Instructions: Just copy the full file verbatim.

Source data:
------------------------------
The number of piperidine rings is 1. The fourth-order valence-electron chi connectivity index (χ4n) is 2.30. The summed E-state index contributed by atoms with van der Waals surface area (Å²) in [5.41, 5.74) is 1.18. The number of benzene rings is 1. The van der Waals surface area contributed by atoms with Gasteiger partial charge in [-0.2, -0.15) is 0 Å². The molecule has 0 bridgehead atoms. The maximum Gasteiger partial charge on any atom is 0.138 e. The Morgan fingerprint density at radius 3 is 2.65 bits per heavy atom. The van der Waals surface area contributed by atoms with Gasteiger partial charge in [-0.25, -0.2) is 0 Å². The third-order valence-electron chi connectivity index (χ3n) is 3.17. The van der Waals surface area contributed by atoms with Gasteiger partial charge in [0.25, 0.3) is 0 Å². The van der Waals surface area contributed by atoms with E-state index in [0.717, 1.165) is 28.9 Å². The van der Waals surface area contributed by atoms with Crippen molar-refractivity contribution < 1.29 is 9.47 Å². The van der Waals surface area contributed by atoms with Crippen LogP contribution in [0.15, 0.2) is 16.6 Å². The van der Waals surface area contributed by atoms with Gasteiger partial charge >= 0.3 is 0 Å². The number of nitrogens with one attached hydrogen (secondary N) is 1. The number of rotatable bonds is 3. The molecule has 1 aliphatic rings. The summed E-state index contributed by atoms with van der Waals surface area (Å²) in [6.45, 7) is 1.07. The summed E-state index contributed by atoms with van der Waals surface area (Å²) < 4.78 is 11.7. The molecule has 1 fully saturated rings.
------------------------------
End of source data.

The number of piperidine rings is 1. The fourth-order valence-electron chi connectivity index (χ4n) is 2.30. The summed E-state index contributed by atoms with van der Waals surface area (Å²) in [5.41, 5.74) is 1.18. The number of benzene rings is 1. The van der Waals surface area contributed by atoms with Gasteiger partial charge in [-0.2, -0.15) is 0 Å². The molecule has 0 bridgehead atoms. The maximum Gasteiger partial charge on any atom is 0.138 e. The Morgan fingerprint density at radius 3 is 2.65 bits per heavy atom. The van der Waals surface area contributed by atoms with Gasteiger partial charge in [-0.25, -0.2) is 0 Å². The third-order valence-electron chi connectivity index (χ3n) is 3.17. The van der Waals surface area contributed by atoms with Gasteiger partial charge in [0.25, 0.3) is 0 Å². The van der Waals surface area contributed by atoms with E-state index in [0.717, 1.165) is 28.9 Å². The van der Waals surface area contributed by atoms with Crippen molar-refractivity contribution < 1.29 is 9.47 Å². The van der Waals surface area contributed by atoms with Crippen LogP contribution in [0.15, 0.2) is 16.6 Å². The van der Waals surface area contributed by atoms with Gasteiger partial charge >= 0.3 is 0 Å². The number of nitrogens with one attached hydrogen (secondary N) is 1. The number of rotatable bonds is 3. The molecule has 1 aliphatic rings. The summed E-state index contributed by atoms with van der Waals surface area (Å²) in [6.45, 7) is 1.07. The summed E-state index contributed by atoms with van der Waals surface area (Å²) < 4.78 is 11.7. The molecule has 1 fully saturated rings.